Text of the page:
This blog series highlights pertinent publications that were featured in MCI's monthly newsletter editions in the first quarter of 2023. The purpose of this blog is to report interesting or relevant work from MCI Fellows, Grantees, staff members, and other community authors in the field of male contraception.
This paper from former MCI Fellow Melanie Balbach and current MCI grantees Jochen Buck and Lonny Levin outlines a proof-of-concept for an innovative on-demand contraceptive, where a man would take a birth control pill shortly before sex, only as needed to avoid causing a pregnancy. Soluble adenylyl cyclase (sAC) is an enzyme essential for sperm motility and maturation. The birth control pill inhibits sAC with a single dose in male mice, leaving them temporarily infertile. Fertility in mice fully returns the next day, and normal mating behavior is still displayed. These results show that the sAC inhibitor could be translated to contraception for human males, therefore creating an additional method of contraception for men and couples.
This paper from former MCI Fellow Max Lyon identifies the first selective inhibitor for human SLO3—VU0546110—and shows that it completely blocked heterologous SLO3 currents and endogenous K+ currents in human sperm. This compound also prevented sperm from hyperpolarizing and undergoing hyperactivated motility and induced acrosome reaction, which are necessary to fertilize an egg. The authors conclude that SLO3 is the sole K+ channel responsible for hyperpolarization and significantly contributes to the fertilizing ability of human sperm. Moreover, SLO3 is deemed to be a good candidate for contraceptive development, and mutation of this gene is a possible cause of idiopathic male infertility.
Reproductive responsibilities are often solely on the shoulders of the childbearing partner in heterosexual relationships, including physical, emotional, mental, and financial burdens in preventing pregnancy. This scoping review sought to explore how reproductive responsibilities were defined and negotiated in both casual and long-term heterosexual relationships during reproductive life events. Barriers were identified to the engagement of reproductive work and included lack of male-controlled contraception, poor sexual health knowledge, financial limits, traditional gender roles, and feminisation and family planning services. Studies identified nuanced ideas of sharing reproductive responsibilities, such as companionship during reproductive health appointments, supporting contraceptive use during intercourse, and sharing costs of reproductive healthcare.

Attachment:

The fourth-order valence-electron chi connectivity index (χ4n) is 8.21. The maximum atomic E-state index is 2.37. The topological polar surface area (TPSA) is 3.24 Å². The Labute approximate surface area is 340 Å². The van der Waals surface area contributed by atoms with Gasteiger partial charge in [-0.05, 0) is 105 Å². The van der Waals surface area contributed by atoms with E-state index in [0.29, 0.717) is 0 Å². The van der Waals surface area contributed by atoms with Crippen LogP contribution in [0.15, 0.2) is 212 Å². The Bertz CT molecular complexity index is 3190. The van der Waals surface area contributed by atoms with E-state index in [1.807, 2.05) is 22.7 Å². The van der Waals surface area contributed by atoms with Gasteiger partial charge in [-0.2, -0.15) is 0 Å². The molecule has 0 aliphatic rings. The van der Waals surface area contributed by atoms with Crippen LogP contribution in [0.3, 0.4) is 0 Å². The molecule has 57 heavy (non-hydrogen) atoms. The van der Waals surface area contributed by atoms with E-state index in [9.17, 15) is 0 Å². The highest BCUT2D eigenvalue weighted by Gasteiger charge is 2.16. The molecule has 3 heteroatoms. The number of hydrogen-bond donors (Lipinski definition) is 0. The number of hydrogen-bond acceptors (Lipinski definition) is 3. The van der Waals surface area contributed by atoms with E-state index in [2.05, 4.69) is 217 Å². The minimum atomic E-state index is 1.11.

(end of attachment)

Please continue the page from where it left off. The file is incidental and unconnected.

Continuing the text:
This article discusses work from the lab of MCI grantee Mariano Buffone regarding CatSper, a calcium ion channel on the tails of sperm that regulates sperm motility. CatSper is a sperm-specific ion channel, and one of the most highly sought-after male contraceptive targets. However, its complexity has hindered those working with it to yet discover a way to block it. This paper outlines methods of high-throughput screening for drugs with the capacity to block CatSper in mammalian sperm. This enables large screening experiments for drug discovery through the use of live cells in experiments.
There is no “silver bullet” for contraception. One single method will not meet the needs of all users, nor is one method likely to meet the needs of a single user throughout their reproductive lifespan. This paper used in-depth interviews with over 30 individuals of reproductive age to outline a person's contraceptive journey in four phases: identification of need, method initiation, method use, and method discontinuation. Within these phases, there were five main areas of decisional influence: physiological factors, values, experiences, circumstances, and relationships. Authors found through the interviews that contraception is a unique health intervention, and therefore there is no “right” answer. Because of this conclusion, more methods should be developed in order to meet the needs of individuals.
New fatherhood can be a profound change in a man’s life, especially when a pregnancy may not have been planned. Little is known about the experiences of men who become fathers unintentionally or reluctantly, so this paper evaluated the emotional responses, appraisals of family functioning, and relationships with infants among men in an online, anonymous setting. Findings showed that men use online forums to ask for or offer advice, normalize the difficulties of feelings, and offer perspective. Additional findings exhibited that fathers’ main concerns were about their mental health, bonding with the baby, relationships with partner and family, and finances. Feelings from fathers existed on a spectrum of emotions including regret, resignation, ambivalence, acceptance, and excitement.
Are there any interesting publications about non-hormonal, reversible male contraception that you'd like to see featured? Please reach out to us and share your thoughts!